150 Years of Frye-------
Frye, the oldest continuously operating footwear company in the U.S., turns 150 this year. To celebrate, the label’s creative director, Michael Petry, designed a limited-edition collection of boots for men and women that riff on Jasper Johns’ famous American Flag painting (above). “The Johns painting has so much depth,” said Petry, a veteran of Prada and Polo Ralph Lauren. “We knew that with our handwork and vegetable-dyed leather, we could get a boot to have that kind of weathered look and feel.” Antiqued and stained by hand, an Engineer and a Harness style also feature inlaid stars—a direct homage to Johns.
Beyond the new boots, which just went up for sale on Frye’s Web site, Rizzoli will publish a book in October showcasing photographs of many of the company’s most famous fans. A long-haired, sixties-era James Taylor, along with John Lennon, are particular standouts for Petry, but a black-and-white of Jerry Garcia was unearthed too late to be included. Also in October, the Discovery Channel will air a one-hour documentary shot inside the company’s Wynne, Arkansas, factory. New stores in Chicago and Washington, D.C., are in the works, and Boston just opened. The Newbury Street flagship was a homecoming of sorts; Marlborough, Massachusetts, the company’s birthplace, is a forty-minute drive away.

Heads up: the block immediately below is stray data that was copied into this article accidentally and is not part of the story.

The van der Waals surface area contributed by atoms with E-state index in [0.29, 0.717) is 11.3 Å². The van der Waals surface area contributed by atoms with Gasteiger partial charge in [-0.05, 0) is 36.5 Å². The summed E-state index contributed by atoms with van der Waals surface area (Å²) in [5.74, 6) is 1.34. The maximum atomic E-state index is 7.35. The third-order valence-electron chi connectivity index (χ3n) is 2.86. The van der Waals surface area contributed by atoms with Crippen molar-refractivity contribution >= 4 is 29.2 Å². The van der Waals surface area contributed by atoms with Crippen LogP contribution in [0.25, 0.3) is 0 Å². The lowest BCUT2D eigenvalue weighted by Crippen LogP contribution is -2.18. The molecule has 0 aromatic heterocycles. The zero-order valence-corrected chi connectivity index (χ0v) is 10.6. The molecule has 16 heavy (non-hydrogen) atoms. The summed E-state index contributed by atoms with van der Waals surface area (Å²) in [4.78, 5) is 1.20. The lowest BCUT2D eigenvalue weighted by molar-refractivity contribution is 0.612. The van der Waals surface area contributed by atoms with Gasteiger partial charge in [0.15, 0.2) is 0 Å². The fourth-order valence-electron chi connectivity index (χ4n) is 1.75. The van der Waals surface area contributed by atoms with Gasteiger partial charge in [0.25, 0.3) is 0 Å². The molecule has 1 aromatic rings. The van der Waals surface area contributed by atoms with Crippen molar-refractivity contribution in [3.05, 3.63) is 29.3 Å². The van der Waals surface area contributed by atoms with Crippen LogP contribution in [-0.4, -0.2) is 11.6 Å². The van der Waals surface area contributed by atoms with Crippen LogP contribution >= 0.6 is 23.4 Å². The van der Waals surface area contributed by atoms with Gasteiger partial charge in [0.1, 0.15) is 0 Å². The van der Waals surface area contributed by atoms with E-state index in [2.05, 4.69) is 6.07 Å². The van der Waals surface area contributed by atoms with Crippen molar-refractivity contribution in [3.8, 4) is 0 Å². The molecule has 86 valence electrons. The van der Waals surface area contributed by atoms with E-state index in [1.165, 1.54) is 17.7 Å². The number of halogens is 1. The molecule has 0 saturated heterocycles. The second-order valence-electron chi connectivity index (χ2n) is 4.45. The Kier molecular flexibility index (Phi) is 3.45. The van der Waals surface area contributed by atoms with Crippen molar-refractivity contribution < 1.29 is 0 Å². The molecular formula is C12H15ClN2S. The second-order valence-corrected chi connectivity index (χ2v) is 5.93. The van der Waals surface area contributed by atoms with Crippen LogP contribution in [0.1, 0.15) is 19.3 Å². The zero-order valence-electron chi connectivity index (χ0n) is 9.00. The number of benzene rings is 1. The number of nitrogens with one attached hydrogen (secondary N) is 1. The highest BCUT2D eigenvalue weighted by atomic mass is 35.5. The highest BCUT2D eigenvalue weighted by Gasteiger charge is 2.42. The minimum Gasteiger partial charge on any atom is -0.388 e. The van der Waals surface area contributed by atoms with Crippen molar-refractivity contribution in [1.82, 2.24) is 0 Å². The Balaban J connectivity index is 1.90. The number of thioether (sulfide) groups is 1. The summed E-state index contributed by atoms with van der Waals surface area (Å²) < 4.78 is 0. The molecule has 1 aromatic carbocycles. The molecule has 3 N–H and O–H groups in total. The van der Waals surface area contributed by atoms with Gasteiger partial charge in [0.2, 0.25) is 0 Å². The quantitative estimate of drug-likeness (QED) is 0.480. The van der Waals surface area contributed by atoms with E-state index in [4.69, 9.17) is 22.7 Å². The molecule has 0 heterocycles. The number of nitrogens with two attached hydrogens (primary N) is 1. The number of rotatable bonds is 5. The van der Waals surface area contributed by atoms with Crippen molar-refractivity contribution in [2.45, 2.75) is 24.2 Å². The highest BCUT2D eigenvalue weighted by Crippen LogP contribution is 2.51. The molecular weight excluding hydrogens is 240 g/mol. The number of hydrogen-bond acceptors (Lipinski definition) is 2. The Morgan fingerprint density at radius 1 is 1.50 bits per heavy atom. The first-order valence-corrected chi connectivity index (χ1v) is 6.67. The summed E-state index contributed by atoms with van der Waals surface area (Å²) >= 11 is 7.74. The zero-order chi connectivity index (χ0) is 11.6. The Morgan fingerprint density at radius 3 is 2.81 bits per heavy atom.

“We’re always hearing, ‘My mom wore these,’ or ‘My dad did,’” said Petry. “In many cases, Fryes become heirlooms.” (This writer has eight-year-old, fourteen-inch Campus heirlooms at home in her closet, and can firmly attest they do indeed get better with age.) Today, Frye has given Style.com an exclusive look inside its Arkansas factory (above), where its boots are handmade in much the same way as they were in 1863.